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For anyone naïve about the extent of inmate abuse in many of the nation’s jails and the challenges of conducting investigations, you need to read the recent criminal indictments of Los Angeles County sheriff deputies. In a document that reads like a bad Hollywood movie, the report details how sworn peace officers of the Los Angeles County Sheriff’s Department allegedly conspired to cover-up deeply troubling and systematic abuses of inmates and their visitors. The indictment chronicles deputies beating and intimidating witnesses, falsifying official information, lying to the courts, putting FBI agents under surveillance, and threatening to arrest federal investigators on false charges. Perhaps the most chilling revelation was that many of these deputies were high-ranking officials in the department’s internal investigation unit – ironically titled the Operation Safe Jails Program.

In a second indictment, federal investigators detailed allegations of abuse of visitors to the jail including indiscriminate beatings and false arrests. Supervisors encouraged deputies to use heavy-handed tactics on any visitor who disrespected or questioned the decision of any deputy. Supervisors praised the most abusive deputies while reprimanding those who acted responsibly and professionally. The abuses occurred with such frequency and impunity that deputies even assaulted and threatened the Austrian Consular General and her husband while they were making an official jail visit on behalf of an Austrian citizen. When the official asked to speak to a supervisor over the manner in which they were treated, she and her husband were taken into a nearby room, handcuffed, searched, and threatened with arrest, even though they had committed no crime and were immune to prosecution.

The official response from Sheriff Lee Baca to these shocking allegations is that the indictment was the result of a few bad deputies and is not a reflection of the entire department.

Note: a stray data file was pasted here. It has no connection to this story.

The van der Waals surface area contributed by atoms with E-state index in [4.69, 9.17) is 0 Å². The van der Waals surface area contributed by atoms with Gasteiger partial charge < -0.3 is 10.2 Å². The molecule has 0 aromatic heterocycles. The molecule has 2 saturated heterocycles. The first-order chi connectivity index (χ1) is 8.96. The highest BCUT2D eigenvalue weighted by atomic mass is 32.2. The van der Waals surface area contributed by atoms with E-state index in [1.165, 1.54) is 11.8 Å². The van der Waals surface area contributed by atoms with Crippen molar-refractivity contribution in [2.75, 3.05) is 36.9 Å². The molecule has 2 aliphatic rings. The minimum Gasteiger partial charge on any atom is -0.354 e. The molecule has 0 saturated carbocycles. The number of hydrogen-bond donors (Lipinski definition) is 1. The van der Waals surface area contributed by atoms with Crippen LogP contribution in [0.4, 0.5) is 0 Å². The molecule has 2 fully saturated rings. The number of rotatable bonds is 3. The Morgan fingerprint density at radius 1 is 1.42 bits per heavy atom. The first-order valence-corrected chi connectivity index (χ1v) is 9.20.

It may be time for the Federal Courts to assume control, given the LA County Jail’s long sordid history of abuse and mismanagement and the inability of local policymakers to correct the problem. Yet, these indictments highlight the inherent challenges with all large criminal justice institutions.

The story brings to mind events at Corcoran State Prison back in the early-1990s, when whistleblowers revealed the systematic lethal shooting of several inmates by prison guards. Or the 2004 beating of youth in N.A. Chaderjian state youth correctional facility by custodial officers, which was only revealed because of leaked hidden camera footage.

While the atrocities chronicled in the LA indictment do not reflect upon all correctional officers, they do present the lack of oversight and accountability in custodial facilities. Large congregate institutions rely on an imbalance of power between the inhabitants and their custodians that breeds opportunities for abuse. As long as we rely on large-scale detention to address crime in California, abuses like those in Corcoran, N.A. Chaderjian, and LA county jails will continue to occur.

Daniel Macallair, Executive Director Center on Juvenile and Criminal Justice

To schedule an interview with Daniel Macallair on this topic, please contact Daniel at (415) 6215661 x. 111 or dmacallair@​cjcj.​org.